I welcome disagreements, such as a response to my September 9th post on how clinicians can help minimize patients' scanxiety. A reader posted, "The pollyanna spin/advice on this may help some. For me, I'd just roll my eyes and say, 'You're kidding. Right?'"
Kidzandliz explained, "What works for me is fast knowledge of results. This is anxiety about the unknown. The best cure for that is speed in being given the results, thus making the unknown the known."
For my complete response, check out the post. As I told the commenter, "I couldn't agree with you more: By far, the most effective step to minimizing patients' scanxiety is minimizing their wait time. To me, that's a given."
Here's the problem I was addressing: "the fact that there is necessarily a delay between undergoing the test and getting the results." I touched on a few reasons for that fact, including that it takes time for:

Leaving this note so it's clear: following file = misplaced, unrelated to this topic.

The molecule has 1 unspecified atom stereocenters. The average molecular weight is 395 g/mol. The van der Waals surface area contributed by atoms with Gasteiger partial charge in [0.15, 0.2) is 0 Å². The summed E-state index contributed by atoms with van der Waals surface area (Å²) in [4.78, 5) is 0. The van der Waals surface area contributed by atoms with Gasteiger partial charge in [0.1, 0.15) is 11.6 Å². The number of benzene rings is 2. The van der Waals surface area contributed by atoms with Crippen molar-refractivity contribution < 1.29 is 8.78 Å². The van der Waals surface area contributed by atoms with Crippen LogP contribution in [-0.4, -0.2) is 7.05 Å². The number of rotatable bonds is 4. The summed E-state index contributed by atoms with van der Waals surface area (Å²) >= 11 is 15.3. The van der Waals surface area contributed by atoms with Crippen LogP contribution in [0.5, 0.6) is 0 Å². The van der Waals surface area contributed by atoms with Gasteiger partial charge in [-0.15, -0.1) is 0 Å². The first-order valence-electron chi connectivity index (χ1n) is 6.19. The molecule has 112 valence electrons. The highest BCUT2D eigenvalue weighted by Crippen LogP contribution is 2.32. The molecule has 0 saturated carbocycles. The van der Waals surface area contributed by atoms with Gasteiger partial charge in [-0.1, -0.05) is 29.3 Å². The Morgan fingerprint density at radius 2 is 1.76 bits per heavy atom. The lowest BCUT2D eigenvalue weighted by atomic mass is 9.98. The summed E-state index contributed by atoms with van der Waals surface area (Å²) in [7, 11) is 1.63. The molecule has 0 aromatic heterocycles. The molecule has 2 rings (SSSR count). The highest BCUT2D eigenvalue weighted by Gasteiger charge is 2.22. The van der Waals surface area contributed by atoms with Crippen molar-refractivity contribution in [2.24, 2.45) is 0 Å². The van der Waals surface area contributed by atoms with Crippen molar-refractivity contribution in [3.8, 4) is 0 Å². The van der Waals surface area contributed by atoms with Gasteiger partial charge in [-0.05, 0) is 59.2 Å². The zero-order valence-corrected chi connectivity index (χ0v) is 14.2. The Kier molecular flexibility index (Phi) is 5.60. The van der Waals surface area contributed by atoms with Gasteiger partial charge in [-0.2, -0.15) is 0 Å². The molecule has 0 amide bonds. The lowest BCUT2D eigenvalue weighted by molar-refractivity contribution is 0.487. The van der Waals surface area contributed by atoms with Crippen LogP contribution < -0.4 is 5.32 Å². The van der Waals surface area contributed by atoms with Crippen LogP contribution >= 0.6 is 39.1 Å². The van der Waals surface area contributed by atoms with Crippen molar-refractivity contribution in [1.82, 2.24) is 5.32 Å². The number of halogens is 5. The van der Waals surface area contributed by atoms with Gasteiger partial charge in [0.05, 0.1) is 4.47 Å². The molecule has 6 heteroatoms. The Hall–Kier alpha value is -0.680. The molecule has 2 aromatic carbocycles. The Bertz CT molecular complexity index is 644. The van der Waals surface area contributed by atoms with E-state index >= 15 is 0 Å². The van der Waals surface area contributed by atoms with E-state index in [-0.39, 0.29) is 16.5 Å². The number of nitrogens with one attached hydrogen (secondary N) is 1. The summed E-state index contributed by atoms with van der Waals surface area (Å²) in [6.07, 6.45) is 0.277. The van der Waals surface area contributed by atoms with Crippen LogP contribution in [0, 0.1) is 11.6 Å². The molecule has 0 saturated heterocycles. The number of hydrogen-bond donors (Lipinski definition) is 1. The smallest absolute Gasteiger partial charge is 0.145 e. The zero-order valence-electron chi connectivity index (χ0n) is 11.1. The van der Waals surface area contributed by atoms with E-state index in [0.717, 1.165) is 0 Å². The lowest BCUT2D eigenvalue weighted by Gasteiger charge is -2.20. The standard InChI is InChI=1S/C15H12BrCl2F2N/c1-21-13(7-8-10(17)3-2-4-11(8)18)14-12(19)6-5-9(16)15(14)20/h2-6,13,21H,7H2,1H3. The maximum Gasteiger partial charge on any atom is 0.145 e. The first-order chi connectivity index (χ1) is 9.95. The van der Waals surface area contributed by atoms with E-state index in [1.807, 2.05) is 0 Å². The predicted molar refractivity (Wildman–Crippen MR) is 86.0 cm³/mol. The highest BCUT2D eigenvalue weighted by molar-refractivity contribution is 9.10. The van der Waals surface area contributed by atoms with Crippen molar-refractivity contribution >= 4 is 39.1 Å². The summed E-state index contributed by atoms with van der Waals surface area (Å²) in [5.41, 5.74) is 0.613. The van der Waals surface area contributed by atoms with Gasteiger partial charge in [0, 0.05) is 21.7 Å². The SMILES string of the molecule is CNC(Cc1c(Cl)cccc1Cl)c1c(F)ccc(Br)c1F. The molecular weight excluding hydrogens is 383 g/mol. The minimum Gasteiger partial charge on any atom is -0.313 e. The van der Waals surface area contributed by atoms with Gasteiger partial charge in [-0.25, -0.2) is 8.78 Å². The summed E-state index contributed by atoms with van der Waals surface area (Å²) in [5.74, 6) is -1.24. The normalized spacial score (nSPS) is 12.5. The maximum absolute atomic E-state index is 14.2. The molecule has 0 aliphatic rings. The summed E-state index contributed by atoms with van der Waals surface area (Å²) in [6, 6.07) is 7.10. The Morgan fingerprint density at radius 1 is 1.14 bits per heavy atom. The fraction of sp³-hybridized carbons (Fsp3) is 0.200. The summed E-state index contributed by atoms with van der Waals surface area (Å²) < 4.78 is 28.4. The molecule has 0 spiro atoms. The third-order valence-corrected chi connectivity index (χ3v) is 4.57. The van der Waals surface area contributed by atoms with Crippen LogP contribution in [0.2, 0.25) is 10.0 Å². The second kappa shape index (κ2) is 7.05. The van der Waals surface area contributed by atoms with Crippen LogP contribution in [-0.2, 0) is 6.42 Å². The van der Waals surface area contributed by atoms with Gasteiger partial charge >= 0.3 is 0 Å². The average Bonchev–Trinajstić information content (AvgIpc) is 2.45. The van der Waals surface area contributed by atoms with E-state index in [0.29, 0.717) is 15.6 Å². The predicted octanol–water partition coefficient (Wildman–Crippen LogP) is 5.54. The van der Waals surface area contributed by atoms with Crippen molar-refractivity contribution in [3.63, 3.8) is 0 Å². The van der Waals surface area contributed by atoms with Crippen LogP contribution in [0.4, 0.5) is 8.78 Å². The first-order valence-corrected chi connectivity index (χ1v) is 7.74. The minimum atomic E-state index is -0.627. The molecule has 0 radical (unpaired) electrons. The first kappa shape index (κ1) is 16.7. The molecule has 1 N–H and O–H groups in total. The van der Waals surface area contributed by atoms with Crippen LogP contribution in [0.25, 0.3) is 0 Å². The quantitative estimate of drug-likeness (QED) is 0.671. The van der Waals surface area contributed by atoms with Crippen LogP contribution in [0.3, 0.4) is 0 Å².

- radiologists to compare current scans to prior ones and properly interpret them
- transcribers to input results and transmit to the doctors' offices
- oncologists to review the results in the context of the patient's case, possibly review the scans personally with the radiologist, and possibly discuss the findings with other doctors
Those reasons do not account for long delays, however. In my next post I'll discuss two issues that are the chief rate-limiting factors in many cases of patients' prolonged waits for test results.